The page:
Charles Rammelkamp, 6/24/2019
Current Occupation: Retired, Reviews editor for Adirondack Review
Former Occupation: Technical Writer and Teacher
Contact Information: I am the Prose Editor for BrickHouse Books, in Baltimore and a compulsive writer, which falls more in the category of stuff-I-do than stuff-I-get-paid-for. Recent books include MATA HARI: EYE OF THE DAY, and AMERICAN ZEITGEIST, both as published by Apprentice House (Loyola University), and a chapbook, JACK TAR’S LADY PARTS published by Main Street Rag. Published by FutureCycle Press in 2018 is another chapbook, ME AND SAL PARADISE.
It was a year before the movie with Robert De Niro and Jodie Foster came out, but I still thought it would be a romantic adventure, more than just a job. Trouble was, I’d just moved to Boston from a tiny town in the Middlewest – Potawatomi Rapids, Michigan – that didn’t even have one-way streets or left-turn arrows. But I figured the fares I picked up would know how to get to where they needed to be, right? How hard could it be?
I got a Hackney License downtown somewhere in Copley Square, no problem. I didn’t have a criminal record, I’d just gotten a Massachusetts driver’s license, I was over 21 (22 to be exact), a clean-cut corn-fed college kid.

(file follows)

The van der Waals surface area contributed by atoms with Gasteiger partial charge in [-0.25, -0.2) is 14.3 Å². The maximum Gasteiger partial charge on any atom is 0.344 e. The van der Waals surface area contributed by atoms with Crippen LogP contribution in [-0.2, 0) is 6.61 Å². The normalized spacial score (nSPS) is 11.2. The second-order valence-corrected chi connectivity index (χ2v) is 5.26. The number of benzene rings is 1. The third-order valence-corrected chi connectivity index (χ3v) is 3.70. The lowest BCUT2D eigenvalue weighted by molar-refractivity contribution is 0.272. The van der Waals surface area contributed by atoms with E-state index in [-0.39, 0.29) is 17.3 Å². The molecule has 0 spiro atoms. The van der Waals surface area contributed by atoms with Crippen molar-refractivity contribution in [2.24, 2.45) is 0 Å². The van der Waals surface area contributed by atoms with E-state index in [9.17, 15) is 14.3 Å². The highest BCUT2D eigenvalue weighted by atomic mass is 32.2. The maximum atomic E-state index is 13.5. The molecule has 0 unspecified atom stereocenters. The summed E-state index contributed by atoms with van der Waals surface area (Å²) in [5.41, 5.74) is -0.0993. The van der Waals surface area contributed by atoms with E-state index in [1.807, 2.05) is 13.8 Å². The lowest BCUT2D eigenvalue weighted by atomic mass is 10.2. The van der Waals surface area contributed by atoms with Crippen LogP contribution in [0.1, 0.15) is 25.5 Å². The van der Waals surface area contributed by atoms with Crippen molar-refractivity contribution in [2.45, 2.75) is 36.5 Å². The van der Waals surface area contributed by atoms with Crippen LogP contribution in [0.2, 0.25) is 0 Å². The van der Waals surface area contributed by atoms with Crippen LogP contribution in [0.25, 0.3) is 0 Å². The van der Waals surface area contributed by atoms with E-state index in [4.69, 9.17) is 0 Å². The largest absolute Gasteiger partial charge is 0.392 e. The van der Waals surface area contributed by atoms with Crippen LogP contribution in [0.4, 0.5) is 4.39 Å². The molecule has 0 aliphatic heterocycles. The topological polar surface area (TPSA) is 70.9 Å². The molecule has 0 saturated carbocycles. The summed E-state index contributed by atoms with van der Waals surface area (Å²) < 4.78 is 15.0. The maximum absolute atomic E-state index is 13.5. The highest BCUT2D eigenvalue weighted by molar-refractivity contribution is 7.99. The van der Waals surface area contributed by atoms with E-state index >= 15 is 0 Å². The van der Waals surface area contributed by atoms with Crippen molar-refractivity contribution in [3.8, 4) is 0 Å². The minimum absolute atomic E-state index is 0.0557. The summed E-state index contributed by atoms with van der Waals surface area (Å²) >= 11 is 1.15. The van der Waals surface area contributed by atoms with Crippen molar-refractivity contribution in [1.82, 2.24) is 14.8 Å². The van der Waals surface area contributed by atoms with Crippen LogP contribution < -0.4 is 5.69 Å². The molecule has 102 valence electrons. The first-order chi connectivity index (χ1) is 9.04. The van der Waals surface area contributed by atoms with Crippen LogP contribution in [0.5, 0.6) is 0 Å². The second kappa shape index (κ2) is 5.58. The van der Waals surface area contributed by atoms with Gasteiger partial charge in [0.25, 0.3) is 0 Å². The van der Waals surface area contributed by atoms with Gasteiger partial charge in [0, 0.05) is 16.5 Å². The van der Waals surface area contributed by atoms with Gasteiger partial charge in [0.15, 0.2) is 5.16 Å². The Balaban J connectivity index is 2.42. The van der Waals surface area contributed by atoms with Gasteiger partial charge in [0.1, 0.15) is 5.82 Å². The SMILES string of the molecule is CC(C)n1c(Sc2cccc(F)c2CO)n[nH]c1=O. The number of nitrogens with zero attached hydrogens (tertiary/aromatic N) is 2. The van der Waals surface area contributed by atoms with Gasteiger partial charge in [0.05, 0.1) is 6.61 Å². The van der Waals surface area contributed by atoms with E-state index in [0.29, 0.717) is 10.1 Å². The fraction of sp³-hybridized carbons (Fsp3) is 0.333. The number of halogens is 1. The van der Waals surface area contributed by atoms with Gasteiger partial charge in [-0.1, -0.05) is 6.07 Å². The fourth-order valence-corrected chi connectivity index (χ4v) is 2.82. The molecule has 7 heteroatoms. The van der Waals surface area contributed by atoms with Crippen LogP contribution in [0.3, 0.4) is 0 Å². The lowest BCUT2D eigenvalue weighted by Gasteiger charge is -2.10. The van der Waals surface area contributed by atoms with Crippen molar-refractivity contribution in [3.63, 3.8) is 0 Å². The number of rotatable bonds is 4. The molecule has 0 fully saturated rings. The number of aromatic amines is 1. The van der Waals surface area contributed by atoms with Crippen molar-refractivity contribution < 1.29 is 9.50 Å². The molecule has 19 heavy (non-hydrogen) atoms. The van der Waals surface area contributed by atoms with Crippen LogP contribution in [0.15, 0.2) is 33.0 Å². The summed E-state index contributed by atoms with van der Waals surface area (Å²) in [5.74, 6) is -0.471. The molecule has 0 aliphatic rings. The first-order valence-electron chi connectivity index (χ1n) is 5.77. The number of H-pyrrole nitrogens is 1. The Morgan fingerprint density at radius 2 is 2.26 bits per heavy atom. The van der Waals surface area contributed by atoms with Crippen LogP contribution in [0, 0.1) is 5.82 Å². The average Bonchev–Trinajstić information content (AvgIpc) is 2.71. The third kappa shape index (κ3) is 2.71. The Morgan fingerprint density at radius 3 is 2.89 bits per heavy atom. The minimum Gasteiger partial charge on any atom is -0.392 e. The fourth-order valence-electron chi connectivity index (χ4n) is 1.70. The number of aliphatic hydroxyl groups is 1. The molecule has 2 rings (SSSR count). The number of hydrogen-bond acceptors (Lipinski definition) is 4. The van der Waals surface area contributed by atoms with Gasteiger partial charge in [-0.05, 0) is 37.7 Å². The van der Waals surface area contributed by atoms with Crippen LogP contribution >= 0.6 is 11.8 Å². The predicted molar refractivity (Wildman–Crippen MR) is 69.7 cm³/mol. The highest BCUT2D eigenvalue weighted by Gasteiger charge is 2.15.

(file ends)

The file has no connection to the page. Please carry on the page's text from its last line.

I must have looked honest. The management at the taxi company over near Fenway Park hired me with no problems. My first day of work was the day the clocks jumped ahead an hour, February 23, a bleak, sleety, slushy morning For some reason – one of the original “energy crises” – somebody had decided that starting daylight savings time in February was going to save power. I trudged over to get my cab from my roominghouse in Kenmore Square, a huge sprawling Romanesque Revival style building with conical towers built in 1901, the hallways of which were as confusing as a rabbits’ warren.
My first – and only – fare I forgot to throw the meter. Fortunately, the guy was only going a short way, and he kindly gave me a five-dollar bill.
“You wanna go back to the garage,” he confided, “hang a left onto Beacon.”
I was way out of my depth, for sure. Reality had run smack into the crazy romantic dream of a madcap escapade. I headed back through Kenmore Square, a middle-aged lady on Commonwealth Avenue yoohooing at me with her scarf. I ignored her, driving on and turning into Brookline Avenue and on toward Landsdowne Street, back to the taxi company, like the Trojans fleeing inside the walled city, escaping the Greeks. Smartest thing I ever did in my life, even if I felt like a failure, my pride a dirty doormat.
Inside the garage, I got out of my cab, handed the dispatcher my keys and the five-dollar bill, explaining my folly to him, pleading incompetence. No harm, no foul. He agreed I should maybe try again some other time when I was more familiar with the area. Then I went back to the Charlesgate and crawled into bed. When I woke up a few hours later, I began scheming about Plan B.